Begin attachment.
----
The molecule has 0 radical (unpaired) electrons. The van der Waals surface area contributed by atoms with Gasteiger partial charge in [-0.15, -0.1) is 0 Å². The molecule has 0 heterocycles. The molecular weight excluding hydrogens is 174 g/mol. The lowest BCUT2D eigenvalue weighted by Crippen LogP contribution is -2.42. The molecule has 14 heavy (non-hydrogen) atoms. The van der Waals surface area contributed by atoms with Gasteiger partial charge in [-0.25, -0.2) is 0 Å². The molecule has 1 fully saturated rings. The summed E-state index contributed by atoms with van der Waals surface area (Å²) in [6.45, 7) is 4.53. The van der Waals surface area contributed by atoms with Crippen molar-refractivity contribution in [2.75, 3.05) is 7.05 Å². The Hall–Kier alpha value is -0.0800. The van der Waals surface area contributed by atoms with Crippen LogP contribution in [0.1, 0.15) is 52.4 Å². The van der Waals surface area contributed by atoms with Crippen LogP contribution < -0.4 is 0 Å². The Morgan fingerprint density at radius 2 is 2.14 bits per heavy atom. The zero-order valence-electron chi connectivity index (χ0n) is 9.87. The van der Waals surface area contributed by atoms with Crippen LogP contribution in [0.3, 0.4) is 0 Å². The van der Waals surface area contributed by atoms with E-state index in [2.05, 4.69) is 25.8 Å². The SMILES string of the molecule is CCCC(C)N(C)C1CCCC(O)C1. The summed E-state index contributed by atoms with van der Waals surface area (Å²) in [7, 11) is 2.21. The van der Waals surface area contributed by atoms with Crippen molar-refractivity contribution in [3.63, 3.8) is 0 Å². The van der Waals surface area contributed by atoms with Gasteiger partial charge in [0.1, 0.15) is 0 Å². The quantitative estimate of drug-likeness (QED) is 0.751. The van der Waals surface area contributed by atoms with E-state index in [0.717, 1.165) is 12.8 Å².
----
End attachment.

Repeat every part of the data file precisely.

The molecule has 0 radical (unpaired) electrons. The van der Waals surface area contributed by atoms with Gasteiger partial charge in [-0.15, -0.1) is 0 Å². The molecule has 0 heterocycles. The molecular weight excluding hydrogens is 174 g/mol. The lowest BCUT2D eigenvalue weighted by Crippen LogP contribution is -2.42. The molecule has 14 heavy (non-hydrogen) atoms. The van der Waals surface area contributed by atoms with Gasteiger partial charge in [-0.25, -0.2) is 0 Å². The molecule has 1 fully saturated rings. The summed E-state index contributed by atoms with van der Waals surface area (Å²) in [6.45, 7) is 4.53. The van der Waals surface area contributed by atoms with Crippen molar-refractivity contribution in [2.75, 3.05) is 7.05 Å². The Hall–Kier alpha value is -0.0800. The van der Waals surface area contributed by atoms with Crippen LogP contribution in [0.1, 0.15) is 52.4 Å². The van der Waals surface area contributed by atoms with Crippen LogP contribution < -0.4 is 0 Å². The Morgan fingerprint density at radius 2 is 2.14 bits per heavy atom. The zero-order valence-electron chi connectivity index (χ0n) is 9.87. The van der Waals surface area contributed by atoms with Crippen LogP contribution in [0.3, 0.4) is 0 Å². The van der Waals surface area contributed by atoms with E-state index in [2.05, 4.69) is 25.8 Å². The SMILES string of the molecule is CCCC(C)N(C)C1CCCC(O)C1. The summed E-state index contributed by atoms with van der Waals surface area (Å²) in [7, 11) is 2.21. The van der Waals surface area contributed by atoms with Crippen molar-refractivity contribution in [3.63, 3.8) is 0 Å². The van der Waals surface area contributed by atoms with Gasteiger partial charge in [0.1, 0.15) is 0 Å². The quantitative estimate of drug-likeness (QED) is 0.751. The van der Waals surface area contributed by atoms with E-state index in [0.717, 1.165) is 12.8 Å².